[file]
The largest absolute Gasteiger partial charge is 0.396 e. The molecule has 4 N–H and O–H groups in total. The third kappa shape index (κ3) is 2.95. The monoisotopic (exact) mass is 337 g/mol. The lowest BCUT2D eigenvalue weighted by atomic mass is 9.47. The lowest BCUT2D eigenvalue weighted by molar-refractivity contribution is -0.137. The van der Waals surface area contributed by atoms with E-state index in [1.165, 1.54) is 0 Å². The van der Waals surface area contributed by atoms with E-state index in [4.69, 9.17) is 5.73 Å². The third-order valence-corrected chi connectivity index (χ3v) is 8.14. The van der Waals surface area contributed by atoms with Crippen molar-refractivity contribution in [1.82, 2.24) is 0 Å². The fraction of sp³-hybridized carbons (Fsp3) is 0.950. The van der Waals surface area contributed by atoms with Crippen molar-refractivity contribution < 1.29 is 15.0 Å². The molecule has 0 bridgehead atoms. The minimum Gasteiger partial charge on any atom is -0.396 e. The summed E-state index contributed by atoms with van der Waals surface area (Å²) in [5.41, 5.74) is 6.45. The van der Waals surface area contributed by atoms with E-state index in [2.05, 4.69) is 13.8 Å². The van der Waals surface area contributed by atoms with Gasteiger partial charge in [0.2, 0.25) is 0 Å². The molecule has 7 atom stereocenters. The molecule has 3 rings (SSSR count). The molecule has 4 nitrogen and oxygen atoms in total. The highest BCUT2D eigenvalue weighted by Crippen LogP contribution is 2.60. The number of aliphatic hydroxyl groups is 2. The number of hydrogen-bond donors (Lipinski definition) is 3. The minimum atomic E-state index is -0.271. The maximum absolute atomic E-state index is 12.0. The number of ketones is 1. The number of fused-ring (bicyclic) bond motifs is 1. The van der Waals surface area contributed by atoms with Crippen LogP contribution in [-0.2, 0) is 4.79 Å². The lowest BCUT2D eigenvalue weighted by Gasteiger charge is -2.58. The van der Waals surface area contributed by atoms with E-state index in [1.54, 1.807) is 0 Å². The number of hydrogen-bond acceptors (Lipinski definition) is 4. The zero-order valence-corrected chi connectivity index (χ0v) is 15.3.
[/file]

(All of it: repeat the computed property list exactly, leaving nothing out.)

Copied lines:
The largest absolute Gasteiger partial charge is 0.396 e. The molecule has 4 N–H and O–H groups in total. The third kappa shape index (κ3) is 2.95. The monoisotopic (exact) mass is 337 g/mol. The lowest BCUT2D eigenvalue weighted by atomic mass is 9.47. The lowest BCUT2D eigenvalue weighted by molar-refractivity contribution is -0.137. The van der Waals surface area contributed by atoms with E-state index in [1.165, 1.54) is 0 Å². The van der Waals surface area contributed by atoms with E-state index in [4.69, 9.17) is 5.73 Å². The third-order valence-corrected chi connectivity index (χ3v) is 8.14. The van der Waals surface area contributed by atoms with Crippen molar-refractivity contribution in [1.82, 2.24) is 0 Å². The fraction of sp³-hybridized carbons (Fsp3) is 0.950. The van der Waals surface area contributed by atoms with Crippen molar-refractivity contribution < 1.29 is 15.0 Å². The molecule has 0 bridgehead atoms. The minimum Gasteiger partial charge on any atom is -0.396 e. The summed E-state index contributed by atoms with van der Waals surface area (Å²) in [5.41, 5.74) is 6.45. The van der Waals surface area contributed by atoms with E-state index in [2.05, 4.69) is 13.8 Å². The van der Waals surface area contributed by atoms with Gasteiger partial charge in [0.2, 0.25) is 0 Å². The molecule has 7 atom stereocenters. The molecule has 3 rings (SSSR count). The molecule has 4 nitrogen and oxygen atoms in total. The highest BCUT2D eigenvalue weighted by Crippen LogP contribution is 2.60. The number of aliphatic hydroxyl groups is 2. The number of hydrogen-bond donors (Lipinski definition) is 3. The minimum atomic E-state index is -0.271. The maximum absolute atomic E-state index is 12.0. The number of ketones is 1. The number of fused-ring (bicyclic) bond motifs is 1. The van der Waals surface area contributed by atoms with Crippen LogP contribution in [-0.2, 0) is 4.79 Å². The lowest BCUT2D eigenvalue weighted by Gasteiger charge is -2.58. The van der Waals surface area contributed by atoms with E-state index in [1.54, 1.807) is 0 Å². The number of hydrogen-bond acceptors (Lipinski definition) is 4. The zero-order valence-corrected chi connectivity index (χ0v) is 15.3.